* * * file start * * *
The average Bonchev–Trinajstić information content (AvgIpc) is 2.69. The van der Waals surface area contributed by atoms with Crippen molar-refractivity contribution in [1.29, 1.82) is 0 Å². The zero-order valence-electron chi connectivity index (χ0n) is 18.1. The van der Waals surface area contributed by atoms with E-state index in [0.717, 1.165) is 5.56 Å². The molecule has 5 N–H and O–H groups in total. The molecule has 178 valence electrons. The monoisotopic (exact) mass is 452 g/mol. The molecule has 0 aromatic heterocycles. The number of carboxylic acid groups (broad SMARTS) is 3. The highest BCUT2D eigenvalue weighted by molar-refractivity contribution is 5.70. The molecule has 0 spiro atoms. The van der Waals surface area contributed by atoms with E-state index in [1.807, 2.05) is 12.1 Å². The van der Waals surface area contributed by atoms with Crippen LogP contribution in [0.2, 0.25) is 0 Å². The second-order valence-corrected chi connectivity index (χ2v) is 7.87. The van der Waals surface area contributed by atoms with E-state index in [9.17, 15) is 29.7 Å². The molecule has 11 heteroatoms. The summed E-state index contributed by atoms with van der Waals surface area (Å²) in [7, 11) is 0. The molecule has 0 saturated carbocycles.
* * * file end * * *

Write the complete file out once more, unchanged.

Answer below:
The average Bonchev–Trinajstić information content (AvgIpc) is 2.69. The van der Waals surface area contributed by atoms with Crippen molar-refractivity contribution in [1.29, 1.82) is 0 Å². The zero-order valence-electron chi connectivity index (χ0n) is 18.1. The van der Waals surface area contributed by atoms with E-state index in [0.717, 1.165) is 5.56 Å². The molecule has 5 N–H and O–H groups in total. The molecule has 178 valence electrons. The monoisotopic (exact) mass is 452 g/mol. The molecule has 0 aromatic heterocycles. The number of carboxylic acid groups (broad SMARTS) is 3. The highest BCUT2D eigenvalue weighted by molar-refractivity contribution is 5.70. The molecule has 0 spiro atoms. The van der Waals surface area contributed by atoms with E-state index in [1.807, 2.05) is 12.1 Å². The van der Waals surface area contributed by atoms with Crippen LogP contribution in [0.2, 0.25) is 0 Å². The second-order valence-corrected chi connectivity index (χ2v) is 7.87. The van der Waals surface area contributed by atoms with E-state index in [9.17, 15) is 29.7 Å². The molecule has 11 heteroatoms. The summed E-state index contributed by atoms with van der Waals surface area (Å²) in [7, 11) is 0. The molecule has 0 saturated carbocycles.